To my dismay, charitable nonprofits are popularly referred to as the “third” or “voluntary” sector, behind the business and public sectors. “Behind” is the operative word, as having our roots and fabric in volunteerism has strangely stigmatized our workforce among donors, funding sources and the general public as somehow not deserving or being worthy of reasonable and competitive compensation.
A workforce crisis has plagued community-based charities for decades and it is largely due to the fact that we are unrealistically expected to perform amazing feats with an under-compensated workforce. We are increasingly expected to not only do more with less, but to do better with less and to do so with ever-increasing accountability, professional skills and qualifications. It is a system that at times seems to be set up for failure.
The system is fueled by a general attitude of many funding stakeholders that our work can be and should be done quite frankly, “on the cheap”. Nonprofits are expected to perform services with less money than it costs for us to provide, and ironically, with a workforce that often earns well below the salaries and benefits that those stakeholders offer to their employees.
Having a minimum wage is a good thing, and as the Governor is proposing, it should be raised to a level that allows a worker to meet his or her basic needs in life. If it does not do that, then why even have a minimum in the first place.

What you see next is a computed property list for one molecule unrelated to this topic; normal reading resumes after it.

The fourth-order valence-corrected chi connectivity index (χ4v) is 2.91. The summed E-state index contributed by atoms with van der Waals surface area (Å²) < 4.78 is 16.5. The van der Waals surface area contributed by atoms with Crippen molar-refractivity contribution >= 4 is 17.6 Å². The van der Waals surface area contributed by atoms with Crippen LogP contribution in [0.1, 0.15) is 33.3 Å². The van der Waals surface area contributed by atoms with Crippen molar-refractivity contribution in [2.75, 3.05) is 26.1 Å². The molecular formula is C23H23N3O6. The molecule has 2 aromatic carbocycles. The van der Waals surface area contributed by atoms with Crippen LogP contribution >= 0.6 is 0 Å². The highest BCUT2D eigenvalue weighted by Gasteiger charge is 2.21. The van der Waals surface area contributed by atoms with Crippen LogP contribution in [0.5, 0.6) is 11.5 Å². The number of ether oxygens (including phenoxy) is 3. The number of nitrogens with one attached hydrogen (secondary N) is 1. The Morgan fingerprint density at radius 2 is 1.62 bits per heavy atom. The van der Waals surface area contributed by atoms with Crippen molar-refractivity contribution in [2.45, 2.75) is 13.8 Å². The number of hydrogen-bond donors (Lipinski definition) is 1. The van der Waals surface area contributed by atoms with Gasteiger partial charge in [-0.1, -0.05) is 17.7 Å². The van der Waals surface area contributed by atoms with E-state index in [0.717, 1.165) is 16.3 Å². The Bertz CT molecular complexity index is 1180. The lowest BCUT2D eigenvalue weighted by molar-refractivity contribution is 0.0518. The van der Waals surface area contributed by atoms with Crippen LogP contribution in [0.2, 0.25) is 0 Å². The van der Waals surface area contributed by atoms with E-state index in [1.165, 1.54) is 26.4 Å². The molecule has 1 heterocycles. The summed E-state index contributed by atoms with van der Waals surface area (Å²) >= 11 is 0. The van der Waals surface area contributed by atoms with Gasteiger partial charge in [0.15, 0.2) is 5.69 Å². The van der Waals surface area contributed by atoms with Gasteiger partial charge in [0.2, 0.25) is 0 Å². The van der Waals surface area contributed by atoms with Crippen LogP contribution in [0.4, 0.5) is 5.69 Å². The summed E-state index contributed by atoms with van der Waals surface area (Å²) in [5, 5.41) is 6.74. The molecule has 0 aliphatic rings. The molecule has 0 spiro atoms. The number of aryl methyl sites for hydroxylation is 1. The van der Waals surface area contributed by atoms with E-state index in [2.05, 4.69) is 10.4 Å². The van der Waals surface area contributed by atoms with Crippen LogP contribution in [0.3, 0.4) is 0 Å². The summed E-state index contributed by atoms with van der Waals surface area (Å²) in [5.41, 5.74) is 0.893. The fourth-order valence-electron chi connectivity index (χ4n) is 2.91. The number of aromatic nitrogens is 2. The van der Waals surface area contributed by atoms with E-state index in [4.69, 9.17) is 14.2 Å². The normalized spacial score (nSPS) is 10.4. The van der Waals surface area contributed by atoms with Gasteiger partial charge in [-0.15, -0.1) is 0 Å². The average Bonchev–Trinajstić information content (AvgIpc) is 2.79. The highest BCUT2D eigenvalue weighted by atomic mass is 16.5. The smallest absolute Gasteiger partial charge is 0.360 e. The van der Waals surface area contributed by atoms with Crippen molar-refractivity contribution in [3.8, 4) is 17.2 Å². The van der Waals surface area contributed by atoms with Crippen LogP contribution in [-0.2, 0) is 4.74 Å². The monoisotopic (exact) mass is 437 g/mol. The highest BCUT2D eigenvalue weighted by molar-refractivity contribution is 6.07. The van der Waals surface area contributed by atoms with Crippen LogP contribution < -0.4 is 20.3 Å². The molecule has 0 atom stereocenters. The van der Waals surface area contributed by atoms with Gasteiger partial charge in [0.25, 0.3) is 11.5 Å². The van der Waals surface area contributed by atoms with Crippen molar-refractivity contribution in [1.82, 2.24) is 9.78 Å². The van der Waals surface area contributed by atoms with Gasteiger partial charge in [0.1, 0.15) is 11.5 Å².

However, simply raising the minimum wage, without also addressing the cultural and policy context that systematically undervalues the monetary importance of our work, will continue to erode the charitable infrastructure that is essential to the social and economic fabric of our communities.
We need to broaden our advocacy to make sure that raising the minimum wage also helps solve the sustainability and workforce problems of nonprofits and does not in the end, exacerbate them. This means having a meaningful conversation beyond what the State of New York can do now to build wage increases into human service contracts. The business or revenue reality of most nonprofits is highly diverse and includes federal and local governments, foundations, United Ways, donors, etc.
The wage debate provides our nonprofit community with the unique opportunity to make our case to the public for our own workforce investment initiative and to change our stigma as a less worthy sector.
Doug Sauer, CEO
New York Council of Nonprofits, Inc. (NYCON)
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